Property management companies do many things for the homeowners they represent. Number one, they market your home to potential renters via advertisements, catalogs and the Internet. They handle the bookings. They draw up leases, mail them out to customers and collect their rents, deposits and taxes. They keep up with the laws in the Vacation Rental Act and offer Trip Insurance to renters. They field complaints and criticisms about your property. They handle the cleaning, inspections and light maintenance after each renter vacates the property. They do the necessary maintenance to keep your home functioning properly, including regular pool and spa maintenance. They can offer tips and suggestions on setting rates and how to get your house to rent more often. Each company’s services vary, and each company has a niche that they fill in the rental market.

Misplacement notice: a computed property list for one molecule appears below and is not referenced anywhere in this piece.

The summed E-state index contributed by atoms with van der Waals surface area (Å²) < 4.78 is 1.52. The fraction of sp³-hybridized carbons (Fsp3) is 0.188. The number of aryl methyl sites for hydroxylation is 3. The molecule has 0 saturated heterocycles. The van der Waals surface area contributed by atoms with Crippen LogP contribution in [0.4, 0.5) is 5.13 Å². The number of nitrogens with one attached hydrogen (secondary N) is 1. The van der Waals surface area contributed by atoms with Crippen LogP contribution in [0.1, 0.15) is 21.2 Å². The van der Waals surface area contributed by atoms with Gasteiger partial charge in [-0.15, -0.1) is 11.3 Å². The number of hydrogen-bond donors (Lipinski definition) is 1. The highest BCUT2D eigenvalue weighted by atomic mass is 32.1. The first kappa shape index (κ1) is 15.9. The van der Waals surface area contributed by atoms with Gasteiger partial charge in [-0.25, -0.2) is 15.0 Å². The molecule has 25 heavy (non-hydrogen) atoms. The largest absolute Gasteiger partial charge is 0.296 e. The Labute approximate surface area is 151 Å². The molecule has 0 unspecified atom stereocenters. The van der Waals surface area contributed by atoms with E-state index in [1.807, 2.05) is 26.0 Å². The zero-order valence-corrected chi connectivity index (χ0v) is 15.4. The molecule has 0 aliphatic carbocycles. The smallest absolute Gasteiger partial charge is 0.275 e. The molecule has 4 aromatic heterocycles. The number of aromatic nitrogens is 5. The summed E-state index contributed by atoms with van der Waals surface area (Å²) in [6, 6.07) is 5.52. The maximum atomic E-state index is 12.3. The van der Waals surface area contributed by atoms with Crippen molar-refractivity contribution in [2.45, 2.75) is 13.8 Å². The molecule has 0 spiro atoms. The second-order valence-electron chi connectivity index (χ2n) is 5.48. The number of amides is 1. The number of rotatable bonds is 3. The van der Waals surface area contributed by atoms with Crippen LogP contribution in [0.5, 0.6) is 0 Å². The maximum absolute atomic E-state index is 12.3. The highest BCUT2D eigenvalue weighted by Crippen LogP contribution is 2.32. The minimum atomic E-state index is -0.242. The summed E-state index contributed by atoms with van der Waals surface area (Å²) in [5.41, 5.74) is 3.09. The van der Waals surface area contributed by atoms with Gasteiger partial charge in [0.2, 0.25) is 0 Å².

Unless you are willing to handle all these things yourself, it is not recommended that you try to rent or maintain the property on your own. For most people it’s easiest to do a little work to find a company they like and then pay whatever it takes to turn the work over to them.

All agents we spoke to for this article agreed: Owning a rental home on the Outer Banks is a good investment and a good way to afford a vacation home as long as you approach the process as a business venture instead of a way to make easy money.

About the Author Beth P. Storie
Beth Storie first came to the Outer Banks for the summer of 1976. She fell in love with the area and returned for good three years later. She and her husband published the national guidebook series, The Insiders' Guides, for more than 20 years and now are building OneBoat guides into another national brand. After spending time in many dozens of cities around the country, she absolutely believes that her hometown of Manteo is the best place on earth, especially when her two children, six cats and one dog are there too.